Are you a senior or retired individual older than 62 who is looking to supplement your retirement income? If so, you may have heard about a unique financial product known as a reverse mortgage. In today’s blog post we will explore three myths about reverse mortgages and share why they need to be debunked.
Myth #1: This is not safe for the Borrower
It is very safe! the Housing Counseling Program of the Housing and Urban Development Act began in 1968. Reverse mortgage loan counseling has been evolving since 1998 and continues to play a significant role in borrower protections. It is a consumer protection law designed to have a meeting between the housing counselor and the borrower, including as needed their family members, POA or Conservator, to review the borrower’s goals, needs, features of the HECM, responsibilities of the borrower, estimated costs, alternatives to a reverse mortgage and more. It is mandated that the borrower receive HUD counseling prior to signing a loan application with a lender.
Myth #2: Children Inherit The Reverse Mortgage payments /loan
Many people believe that they are saddling their children with a mortgage payment when they take out a reverse mortgage. This is not true. After the last borrower dies, whoever is overseeing your estate will have the option to sell your home and use the proceeds to pay off the balance of the reverse mortgage. Alternatively, they may decide to refinance the loan balance and keep the home. But your children are not going to inherit a monthly payment. If there is equity in the house it belongs to the estate. If the loan balance is higher than the home value, this is a non-recourse loan. The home stands for the debt, not the homeowner and not their heirs. This feature states that the homeowner is not responsible for mortgage debt that accrues beyond the home’s value.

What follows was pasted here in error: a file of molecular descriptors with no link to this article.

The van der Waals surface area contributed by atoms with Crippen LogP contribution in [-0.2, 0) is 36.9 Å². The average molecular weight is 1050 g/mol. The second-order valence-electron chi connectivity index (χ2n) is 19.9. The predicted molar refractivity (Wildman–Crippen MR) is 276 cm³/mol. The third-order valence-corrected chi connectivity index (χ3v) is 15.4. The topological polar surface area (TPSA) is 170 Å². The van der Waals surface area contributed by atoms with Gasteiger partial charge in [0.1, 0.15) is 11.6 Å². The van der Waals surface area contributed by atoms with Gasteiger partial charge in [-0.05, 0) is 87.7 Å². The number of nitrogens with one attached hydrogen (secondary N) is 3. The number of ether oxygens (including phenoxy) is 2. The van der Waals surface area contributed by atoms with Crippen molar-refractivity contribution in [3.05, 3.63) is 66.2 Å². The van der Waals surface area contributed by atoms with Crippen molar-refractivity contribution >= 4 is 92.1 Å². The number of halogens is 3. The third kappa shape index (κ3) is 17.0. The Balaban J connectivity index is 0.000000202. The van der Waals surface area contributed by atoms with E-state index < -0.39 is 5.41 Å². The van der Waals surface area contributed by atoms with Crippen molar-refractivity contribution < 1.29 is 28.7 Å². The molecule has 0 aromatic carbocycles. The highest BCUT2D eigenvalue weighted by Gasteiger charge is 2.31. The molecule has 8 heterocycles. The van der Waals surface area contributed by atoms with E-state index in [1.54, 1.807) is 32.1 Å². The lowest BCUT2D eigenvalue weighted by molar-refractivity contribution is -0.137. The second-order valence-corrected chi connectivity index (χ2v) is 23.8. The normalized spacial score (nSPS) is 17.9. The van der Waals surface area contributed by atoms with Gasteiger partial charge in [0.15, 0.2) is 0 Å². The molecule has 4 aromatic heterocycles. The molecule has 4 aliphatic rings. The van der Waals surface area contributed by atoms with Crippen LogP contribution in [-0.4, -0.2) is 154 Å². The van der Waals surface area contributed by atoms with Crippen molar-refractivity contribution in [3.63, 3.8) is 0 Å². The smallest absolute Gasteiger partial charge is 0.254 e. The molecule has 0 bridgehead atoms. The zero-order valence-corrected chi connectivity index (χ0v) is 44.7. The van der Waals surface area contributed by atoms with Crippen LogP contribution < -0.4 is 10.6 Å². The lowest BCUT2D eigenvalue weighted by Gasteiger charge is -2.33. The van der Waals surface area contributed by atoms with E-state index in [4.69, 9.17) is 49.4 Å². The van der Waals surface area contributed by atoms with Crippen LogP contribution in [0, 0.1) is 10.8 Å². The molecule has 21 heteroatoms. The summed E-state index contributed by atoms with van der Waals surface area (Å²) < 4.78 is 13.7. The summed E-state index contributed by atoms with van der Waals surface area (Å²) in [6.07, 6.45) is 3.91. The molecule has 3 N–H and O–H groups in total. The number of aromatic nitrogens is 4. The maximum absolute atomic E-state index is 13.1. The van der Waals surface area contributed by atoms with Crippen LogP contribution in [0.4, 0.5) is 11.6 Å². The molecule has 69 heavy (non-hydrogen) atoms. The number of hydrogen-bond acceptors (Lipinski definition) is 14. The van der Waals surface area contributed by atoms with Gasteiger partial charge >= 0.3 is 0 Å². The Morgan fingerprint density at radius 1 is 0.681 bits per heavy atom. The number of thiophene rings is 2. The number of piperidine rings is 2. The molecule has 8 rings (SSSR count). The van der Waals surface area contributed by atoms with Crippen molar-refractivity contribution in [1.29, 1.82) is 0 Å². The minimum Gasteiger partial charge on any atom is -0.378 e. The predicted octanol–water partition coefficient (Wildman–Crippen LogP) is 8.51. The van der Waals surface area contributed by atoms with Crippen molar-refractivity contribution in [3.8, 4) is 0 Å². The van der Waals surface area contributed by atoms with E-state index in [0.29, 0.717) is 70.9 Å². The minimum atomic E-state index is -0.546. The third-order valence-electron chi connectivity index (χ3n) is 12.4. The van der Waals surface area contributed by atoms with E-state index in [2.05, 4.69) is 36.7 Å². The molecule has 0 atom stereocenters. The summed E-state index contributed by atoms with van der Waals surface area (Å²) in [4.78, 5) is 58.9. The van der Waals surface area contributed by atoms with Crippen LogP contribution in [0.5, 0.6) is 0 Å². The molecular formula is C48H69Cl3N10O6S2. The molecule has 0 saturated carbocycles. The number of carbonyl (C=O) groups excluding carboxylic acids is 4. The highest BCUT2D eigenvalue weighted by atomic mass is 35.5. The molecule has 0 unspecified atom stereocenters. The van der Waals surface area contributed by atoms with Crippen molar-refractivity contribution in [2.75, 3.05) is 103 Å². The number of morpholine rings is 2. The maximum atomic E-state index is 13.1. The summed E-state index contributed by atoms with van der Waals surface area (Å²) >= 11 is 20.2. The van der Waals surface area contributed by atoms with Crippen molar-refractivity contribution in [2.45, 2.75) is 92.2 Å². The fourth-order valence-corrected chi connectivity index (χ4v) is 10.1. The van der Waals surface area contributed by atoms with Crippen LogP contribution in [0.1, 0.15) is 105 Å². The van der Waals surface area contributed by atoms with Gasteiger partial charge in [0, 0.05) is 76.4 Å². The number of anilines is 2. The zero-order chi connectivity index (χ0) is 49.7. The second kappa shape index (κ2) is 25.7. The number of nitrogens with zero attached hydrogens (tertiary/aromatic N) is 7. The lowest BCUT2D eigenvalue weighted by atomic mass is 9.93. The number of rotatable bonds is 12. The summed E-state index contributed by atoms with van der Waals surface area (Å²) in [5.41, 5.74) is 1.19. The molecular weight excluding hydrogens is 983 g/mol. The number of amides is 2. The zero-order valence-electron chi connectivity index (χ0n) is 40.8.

Keep in mind that having a plan for your estate and a proper will is important, regardless of whether you have a reverse mortgage. Be sure to contact an attorney who is skilled in estate planning for more information.
Myth #3: The Bank Ends Up Owning Your House
Finally, some believe that the bank will end up owning your home if you take out a reverse mortgage. This is not true. With a reverse mortgage, you are borrowing money against the equity that you have built up in your home. You or your Trust, if one has been established, will continue to own the house. It is a home loan like any other home loan. The difference here is repayment is deferred to a later date.
These are just a few of the many myths about reverse mortgages that you might hear about or read online.
To learn more about reverse mortgages, contact your local certified Reverse Mortgage Professional (CRMP) for guidance and expertise.